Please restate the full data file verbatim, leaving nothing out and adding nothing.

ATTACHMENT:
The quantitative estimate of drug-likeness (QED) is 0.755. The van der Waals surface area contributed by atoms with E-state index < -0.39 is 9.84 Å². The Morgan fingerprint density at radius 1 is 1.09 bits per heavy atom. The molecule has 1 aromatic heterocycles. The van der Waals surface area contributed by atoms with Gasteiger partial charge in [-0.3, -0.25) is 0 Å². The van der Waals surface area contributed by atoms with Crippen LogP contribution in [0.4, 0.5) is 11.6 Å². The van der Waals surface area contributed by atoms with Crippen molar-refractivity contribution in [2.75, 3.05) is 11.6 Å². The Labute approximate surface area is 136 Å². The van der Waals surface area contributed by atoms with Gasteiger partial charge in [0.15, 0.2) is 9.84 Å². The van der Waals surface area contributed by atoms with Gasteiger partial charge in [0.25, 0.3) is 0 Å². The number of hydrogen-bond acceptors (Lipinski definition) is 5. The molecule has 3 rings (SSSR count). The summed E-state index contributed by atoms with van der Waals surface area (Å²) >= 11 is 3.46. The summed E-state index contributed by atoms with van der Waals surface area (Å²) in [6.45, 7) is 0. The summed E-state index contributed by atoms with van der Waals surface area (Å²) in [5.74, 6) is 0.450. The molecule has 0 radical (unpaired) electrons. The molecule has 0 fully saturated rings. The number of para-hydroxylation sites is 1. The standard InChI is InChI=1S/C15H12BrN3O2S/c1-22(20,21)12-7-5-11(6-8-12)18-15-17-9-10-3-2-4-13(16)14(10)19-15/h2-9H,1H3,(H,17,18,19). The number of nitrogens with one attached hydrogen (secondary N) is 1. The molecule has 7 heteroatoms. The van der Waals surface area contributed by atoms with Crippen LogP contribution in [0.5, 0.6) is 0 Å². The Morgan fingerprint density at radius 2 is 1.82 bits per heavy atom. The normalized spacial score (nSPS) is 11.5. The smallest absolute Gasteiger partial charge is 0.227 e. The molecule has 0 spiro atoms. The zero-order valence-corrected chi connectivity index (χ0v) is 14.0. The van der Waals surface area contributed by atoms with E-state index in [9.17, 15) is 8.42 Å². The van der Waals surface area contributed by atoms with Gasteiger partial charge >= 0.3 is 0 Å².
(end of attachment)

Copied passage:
The quantitative estimate of drug-likeness (QED) is 0.755. The van der Waals surface area contributed by atoms with E-state index < -0.39 is 9.84 Å². The Morgan fingerprint density at radius 1 is 1.09 bits per heavy atom. The molecule has 1 aromatic heterocycles. The van der Waals surface area contributed by atoms with Gasteiger partial charge in [-0.3, -0.25) is 0 Å². The van der Waals surface area contributed by atoms with Crippen LogP contribution in [0.4, 0.5) is 11.6 Å². The van der Waals surface area contributed by atoms with Crippen molar-refractivity contribution in [2.75, 3.05) is 11.6 Å². The Labute approximate surface area is 136 Å². The van der Waals surface area contributed by atoms with Gasteiger partial charge in [0.15, 0.2) is 9.84 Å². The van der Waals surface area contributed by atoms with Gasteiger partial charge in [0.25, 0.3) is 0 Å². The number of hydrogen-bond acceptors (Lipinski definition) is 5. The molecule has 3 rings (SSSR count). The summed E-state index contributed by atoms with van der Waals surface area (Å²) >= 11 is 3.46. The summed E-state index contributed by atoms with van der Waals surface area (Å²) in [6.45, 7) is 0. The summed E-state index contributed by atoms with van der Waals surface area (Å²) in [5.74, 6) is 0.450. The molecule has 0 radical (unpaired) electrons. The molecule has 0 fully saturated rings. The number of para-hydroxylation sites is 1. The standard InChI is InChI=1S/C15H12BrN3O2S/c1-22(20,21)12-7-5-11(6-8-12)18-15-17-9-10-3-2-4-13(16)14(10)19-15/h2-9H,1H3,(H,17,18,19). The number of nitrogens with one attached hydrogen (secondary N) is 1. The molecule has 7 heteroatoms. The van der Waals surface area contributed by atoms with Crippen LogP contribution in [0.5, 0.6) is 0 Å². The Morgan fingerprint density at radius 2 is 1.82 bits per heavy atom. The normalized spacial score (nSPS) is 11.5. The smallest absolute Gasteiger partial charge is 0.227 e. The molecule has 0 spiro atoms. The zero-order valence-corrected chi connectivity index (χ0v) is 14.0. The van der Waals surface area contributed by atoms with E-state index in [9.17, 15) is 8.42 Å². The van der Waals surface area contributed by atoms with Gasteiger partial charge >= 0.3 is 0 Å².